Frederic Ogden Nash was an American humorist who lived from 1902 to 1971. He was born in 1902 in Rye, New York, where he grew up with well educated parents. Microsoft Encarta 95 said that his parent’s names were Edmund Strudwick Nash and Mattie Nash. During his childhood years, Nash was educated at several private schools. At these schools, he enjoyed writing his own comical and dramatic free verse poems. After graduating out of grammar school, Nash moved on to one of the best private high schools in the east: St. George’s in Newport, Rhode Island. Moving on in his life, he enrolled at Harvard at the age of 18 (from 1920-1921).
Can We Help with Your Assignment?
Let us do your homework! Professional writers in all subject areas are available and will meet your assignment deadline. Free proofreading and copy-editing included.
Contemporary American Poets stated that Nash then took a job in the editorial and publicity department at the Doubleday and Doran Publishing Company. He worked very hard at this position, moving up the “executive” ladder very quickly. In only 5 years of work, he became a well-known editor around the publishing business. Nash then realized that his name was known all over the publishing companies; and he started to compose works of free verse. Mindscape Complete Reference Library CD stated that 1931 was the greatest year of Nash’s life. In June, he married Frances Rider Leonard of Baltimore, Maryland. Also in 1931, he published two books of free verse: “Hard Lines” and “Free Wheeling.” Contemporary American Poets made an interesting statement on these first two books by Nash: “These two books show poetry of remarkable freedom of scansion (rhythm pattern) and uncoventional feelings of thoughts.” Contemporary American Poets showed clearly that Nash “paved” the way for authors of free verse with absolutely no pattern.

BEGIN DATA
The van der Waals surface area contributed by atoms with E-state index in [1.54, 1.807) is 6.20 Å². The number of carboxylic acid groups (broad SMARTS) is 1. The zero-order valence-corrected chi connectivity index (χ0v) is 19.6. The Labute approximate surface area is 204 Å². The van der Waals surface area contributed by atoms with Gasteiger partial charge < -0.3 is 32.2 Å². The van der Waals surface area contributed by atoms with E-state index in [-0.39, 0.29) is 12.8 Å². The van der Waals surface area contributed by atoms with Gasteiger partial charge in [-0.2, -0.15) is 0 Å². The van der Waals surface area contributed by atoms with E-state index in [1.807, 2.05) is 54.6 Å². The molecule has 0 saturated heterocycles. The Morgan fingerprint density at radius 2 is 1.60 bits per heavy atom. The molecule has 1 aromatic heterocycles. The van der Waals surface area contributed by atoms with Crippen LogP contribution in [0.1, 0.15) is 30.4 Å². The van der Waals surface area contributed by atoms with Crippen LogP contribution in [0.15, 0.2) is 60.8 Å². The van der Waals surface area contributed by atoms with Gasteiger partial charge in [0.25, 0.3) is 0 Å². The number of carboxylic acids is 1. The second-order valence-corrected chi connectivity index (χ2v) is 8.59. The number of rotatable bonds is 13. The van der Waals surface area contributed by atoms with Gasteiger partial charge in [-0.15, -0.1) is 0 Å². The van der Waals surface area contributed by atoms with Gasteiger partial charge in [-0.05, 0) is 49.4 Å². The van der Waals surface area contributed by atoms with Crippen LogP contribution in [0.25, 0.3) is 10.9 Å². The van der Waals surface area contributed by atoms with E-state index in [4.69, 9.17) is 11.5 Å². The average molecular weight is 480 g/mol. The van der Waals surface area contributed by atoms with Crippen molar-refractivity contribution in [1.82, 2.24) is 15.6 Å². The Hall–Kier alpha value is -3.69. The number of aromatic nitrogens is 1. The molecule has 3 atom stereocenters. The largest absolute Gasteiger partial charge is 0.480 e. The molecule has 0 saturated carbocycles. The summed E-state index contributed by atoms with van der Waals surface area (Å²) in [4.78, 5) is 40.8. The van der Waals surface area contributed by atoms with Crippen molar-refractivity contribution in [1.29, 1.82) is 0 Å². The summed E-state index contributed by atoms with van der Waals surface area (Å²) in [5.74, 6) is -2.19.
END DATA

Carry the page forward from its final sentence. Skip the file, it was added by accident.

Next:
After working on other poetry books such as Happy Days (1933), The Bad Parent’s Garden of Verse (1936), and I’m a Stranger Here Myself (1938), Nash retired from his job at Doubleday to focus all of his time on writing free verse. He went on to write many poems, all being free verse. Some were serious, but most of them were humorous.
Other examples of his collections include: Good Intentions (1942), Versus (1949), Family Reunion (1950), Parents Keep Out (1951), The Moon Is Shining Bright as Day (1953), The Private Dining Room (1953), You Can’t Get There from Here (1957), Everyone but Thee and Me (1962), Marriage Lines (1964), Cruise of the Aardvark (1967), There’s Always Another Windmill (1968), and Bed Riddance (1968). Contemporary American Poets also said that Nash appeared in a dozen periodicals and in Hearst’s New York Journal. It also stated that Nash had to pretend to be funnier than he really is, and he has to be funny when he wants to be serious.
"Be Bold" No-Essay $10,000 Scholarship
The $10,000 “Be Bold” Scholarship is a no-essay scholarship that will be awarded to the applicant with the boldest profile. To us, boldest does not mean “best”, or “most accomplished”. Being bold means being: Earnest, Determined, Moving. The scholarship will be awarded to the student whose profile is most bold, according to these characteristics.
Microsoft Encarta 95 said that Nash also wrote the musical comedy One Touch of Venus (1943) in collaboration with the humorist S. J. Perelman and the composer Kurt Weill. Contemporary American Poets stated that Nash had blond curly hair, glasses, and was adept at reciting his unpublished verse. Ogden Nash was the prolific producer and one of the founders of humorous verse. He passed away in 1971 at his Baltimore home.